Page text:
How to Sterilize Your Tattoo Station

A sterile tattoo station is free not only of visible blood and ink, but also the germs and viruses that you can’t see. Simply wiping your tattoo station with an antibacterial wipe will not kill life-threatening viruses.

One of the biggest mistakes new tattoo artists make is picking up a tattoo machine before they understand how to kill dangerous viruses. However, with the right information, you can keep yourself and your clients safe from infections, bloodborne pathogens, and other healing issues.

If you’re not sure how to make sure your tattoo station is sterile, keep reading.

In this article, we’ll be breaking down how to:

  • Set up your station for a safe tattoo
  • Sanitize your station after tattooing
  • Make sure your autoclave is working properly

Note:

Sanitizing and sterilizing are not the same thing. This is why many household cleaners are not good enough for cleaning a tattoo station. Your tattoo station must be completely sterile.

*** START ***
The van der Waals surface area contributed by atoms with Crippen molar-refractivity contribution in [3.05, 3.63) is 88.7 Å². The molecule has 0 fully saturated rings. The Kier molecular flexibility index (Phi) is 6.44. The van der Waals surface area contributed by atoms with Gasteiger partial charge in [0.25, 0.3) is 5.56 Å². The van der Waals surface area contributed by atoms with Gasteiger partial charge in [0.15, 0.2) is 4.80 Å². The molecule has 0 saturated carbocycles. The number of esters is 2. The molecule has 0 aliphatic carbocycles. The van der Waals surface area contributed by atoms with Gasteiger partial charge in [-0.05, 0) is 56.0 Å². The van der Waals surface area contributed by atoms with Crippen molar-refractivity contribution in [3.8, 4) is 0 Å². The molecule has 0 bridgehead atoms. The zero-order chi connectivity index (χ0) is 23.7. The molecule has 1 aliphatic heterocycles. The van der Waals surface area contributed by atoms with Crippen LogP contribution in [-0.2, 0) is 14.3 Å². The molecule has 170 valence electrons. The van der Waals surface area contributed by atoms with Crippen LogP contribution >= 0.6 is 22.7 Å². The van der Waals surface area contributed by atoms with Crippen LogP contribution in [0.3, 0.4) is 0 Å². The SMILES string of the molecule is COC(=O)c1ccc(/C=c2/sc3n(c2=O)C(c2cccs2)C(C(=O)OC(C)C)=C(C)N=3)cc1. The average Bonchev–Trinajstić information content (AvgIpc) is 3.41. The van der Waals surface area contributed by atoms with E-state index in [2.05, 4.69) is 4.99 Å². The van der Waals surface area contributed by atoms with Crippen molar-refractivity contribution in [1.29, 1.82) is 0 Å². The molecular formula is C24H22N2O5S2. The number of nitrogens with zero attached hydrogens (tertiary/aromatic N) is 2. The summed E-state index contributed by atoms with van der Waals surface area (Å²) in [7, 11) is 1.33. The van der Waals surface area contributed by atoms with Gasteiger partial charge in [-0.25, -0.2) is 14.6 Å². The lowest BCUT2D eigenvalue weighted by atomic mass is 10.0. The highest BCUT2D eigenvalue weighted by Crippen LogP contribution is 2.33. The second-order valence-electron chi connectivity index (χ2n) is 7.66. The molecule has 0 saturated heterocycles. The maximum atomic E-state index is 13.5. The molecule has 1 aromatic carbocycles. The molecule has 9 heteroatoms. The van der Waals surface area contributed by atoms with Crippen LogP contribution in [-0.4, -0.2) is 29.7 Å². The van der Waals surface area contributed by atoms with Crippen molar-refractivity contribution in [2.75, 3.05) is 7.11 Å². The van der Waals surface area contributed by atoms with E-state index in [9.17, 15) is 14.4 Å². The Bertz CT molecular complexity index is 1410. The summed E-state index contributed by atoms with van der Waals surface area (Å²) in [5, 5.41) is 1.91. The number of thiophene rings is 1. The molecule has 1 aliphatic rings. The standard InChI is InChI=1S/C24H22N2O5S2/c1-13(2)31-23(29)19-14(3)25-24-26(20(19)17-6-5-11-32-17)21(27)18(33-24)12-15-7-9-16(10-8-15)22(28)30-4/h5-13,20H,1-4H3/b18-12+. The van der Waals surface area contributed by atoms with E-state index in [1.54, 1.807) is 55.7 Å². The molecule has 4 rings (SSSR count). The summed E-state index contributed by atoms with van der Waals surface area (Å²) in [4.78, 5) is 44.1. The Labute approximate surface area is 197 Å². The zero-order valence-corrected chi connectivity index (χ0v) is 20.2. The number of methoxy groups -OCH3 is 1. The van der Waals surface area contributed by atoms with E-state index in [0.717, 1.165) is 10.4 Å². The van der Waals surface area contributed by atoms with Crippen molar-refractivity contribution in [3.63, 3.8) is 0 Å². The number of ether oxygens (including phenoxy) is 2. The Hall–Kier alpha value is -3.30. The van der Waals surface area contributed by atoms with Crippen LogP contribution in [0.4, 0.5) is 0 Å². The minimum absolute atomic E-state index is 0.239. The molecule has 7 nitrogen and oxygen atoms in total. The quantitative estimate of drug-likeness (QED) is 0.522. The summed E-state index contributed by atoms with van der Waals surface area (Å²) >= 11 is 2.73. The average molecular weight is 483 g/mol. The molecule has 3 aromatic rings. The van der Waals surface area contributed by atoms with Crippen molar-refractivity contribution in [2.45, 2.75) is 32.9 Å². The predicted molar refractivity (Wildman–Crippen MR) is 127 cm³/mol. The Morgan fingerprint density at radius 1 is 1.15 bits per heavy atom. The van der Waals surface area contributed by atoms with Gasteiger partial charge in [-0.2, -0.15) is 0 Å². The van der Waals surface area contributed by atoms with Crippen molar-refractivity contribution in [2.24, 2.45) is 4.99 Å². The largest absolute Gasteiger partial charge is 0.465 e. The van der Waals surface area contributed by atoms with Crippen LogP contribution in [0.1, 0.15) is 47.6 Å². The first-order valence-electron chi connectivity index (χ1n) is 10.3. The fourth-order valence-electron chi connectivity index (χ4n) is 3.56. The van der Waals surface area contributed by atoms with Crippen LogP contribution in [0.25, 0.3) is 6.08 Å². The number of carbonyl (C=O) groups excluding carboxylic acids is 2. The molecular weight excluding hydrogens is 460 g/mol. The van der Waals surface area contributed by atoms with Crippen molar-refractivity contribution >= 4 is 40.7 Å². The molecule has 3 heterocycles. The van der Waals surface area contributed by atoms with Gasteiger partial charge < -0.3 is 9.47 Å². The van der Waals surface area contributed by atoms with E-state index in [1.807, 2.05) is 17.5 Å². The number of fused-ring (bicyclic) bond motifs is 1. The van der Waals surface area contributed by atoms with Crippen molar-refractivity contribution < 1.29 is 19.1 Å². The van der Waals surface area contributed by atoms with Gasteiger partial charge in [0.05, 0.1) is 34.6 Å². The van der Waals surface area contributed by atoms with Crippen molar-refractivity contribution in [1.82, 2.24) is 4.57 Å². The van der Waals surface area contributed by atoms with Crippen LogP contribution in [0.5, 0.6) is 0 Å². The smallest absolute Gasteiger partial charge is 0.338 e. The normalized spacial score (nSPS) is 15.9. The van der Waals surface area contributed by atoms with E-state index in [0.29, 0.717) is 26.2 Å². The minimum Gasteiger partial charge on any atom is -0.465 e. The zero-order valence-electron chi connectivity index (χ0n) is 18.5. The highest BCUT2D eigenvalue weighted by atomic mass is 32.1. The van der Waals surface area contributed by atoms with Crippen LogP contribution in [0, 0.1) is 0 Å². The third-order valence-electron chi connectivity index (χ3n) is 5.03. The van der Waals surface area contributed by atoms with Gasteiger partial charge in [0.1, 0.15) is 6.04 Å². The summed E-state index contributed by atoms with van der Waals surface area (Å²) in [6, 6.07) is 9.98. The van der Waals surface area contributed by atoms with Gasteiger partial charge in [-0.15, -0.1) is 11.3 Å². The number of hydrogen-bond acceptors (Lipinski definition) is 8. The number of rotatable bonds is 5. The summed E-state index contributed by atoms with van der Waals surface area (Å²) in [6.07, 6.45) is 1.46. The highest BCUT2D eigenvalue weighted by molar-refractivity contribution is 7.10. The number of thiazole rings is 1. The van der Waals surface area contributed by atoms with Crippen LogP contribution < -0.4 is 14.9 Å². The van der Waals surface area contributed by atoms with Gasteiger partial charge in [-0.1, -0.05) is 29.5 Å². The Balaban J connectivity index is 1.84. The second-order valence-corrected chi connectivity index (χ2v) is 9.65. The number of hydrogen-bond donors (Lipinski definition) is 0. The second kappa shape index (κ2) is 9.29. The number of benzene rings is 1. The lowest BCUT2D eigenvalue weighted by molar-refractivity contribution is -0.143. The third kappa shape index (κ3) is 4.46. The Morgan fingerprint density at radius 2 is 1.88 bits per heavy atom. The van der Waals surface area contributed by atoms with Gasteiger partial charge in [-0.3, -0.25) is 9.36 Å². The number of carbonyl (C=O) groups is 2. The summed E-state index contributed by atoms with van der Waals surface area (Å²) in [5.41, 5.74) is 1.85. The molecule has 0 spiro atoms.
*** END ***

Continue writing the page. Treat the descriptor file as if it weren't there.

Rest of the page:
How to Set Up and Sterilize Your Tattoo Station

BEFORE the Tattoo:

Please note that before you tattoo (even on fake skin), you should go through a complete bloodborne pathogens training. In many states this can be done online and it is required to get your tattoo license.

1

Wrap Your Equipment

Everything you use during a tattoo needs to be wrapped up. This includes your:

  • Tattoo machine
  • Clip cord cover
  • Work station
  • Bench or massage table
  • Soap bottles

Some of these items have specific products that can help with this process (like machine bags or clip cord covers). However, for larger items like a massage table, you can use Saran wrap from the grocery store.  

2

Wear Gloves

You should always wear gloves when prepping and cleaning your station. You can take additional precautions as well, like wearing an apron that can be sterilized.

3

Empty the Trash Can

For every tattoo, you want to make sure your station is completely clear of any hazardous material. This includes the trash. For example, the paper towels from your last tattoo should not be in the trash when a new client sits down to get tattooed. 

Needle cartridges and razors should not be thrown into the trash. You’ll dispose of them in a biohazard container.

AFTER the Tattoo:

Once the tattoo is done, you must sterilize your entire setup before tattooing another client.

1

Dispose of Used Tubes

When you set up your tattoo machine, you’ll either use reusable steel tubes or disposable plastic tubes.

As you might have guessed, when you’re done with a disposable tube, you simply throw it away. 

If you use steel tubes, you have to use an autoclave to sterilize them. If you do not have an autoclave, you must buy disposable tubes.

Note: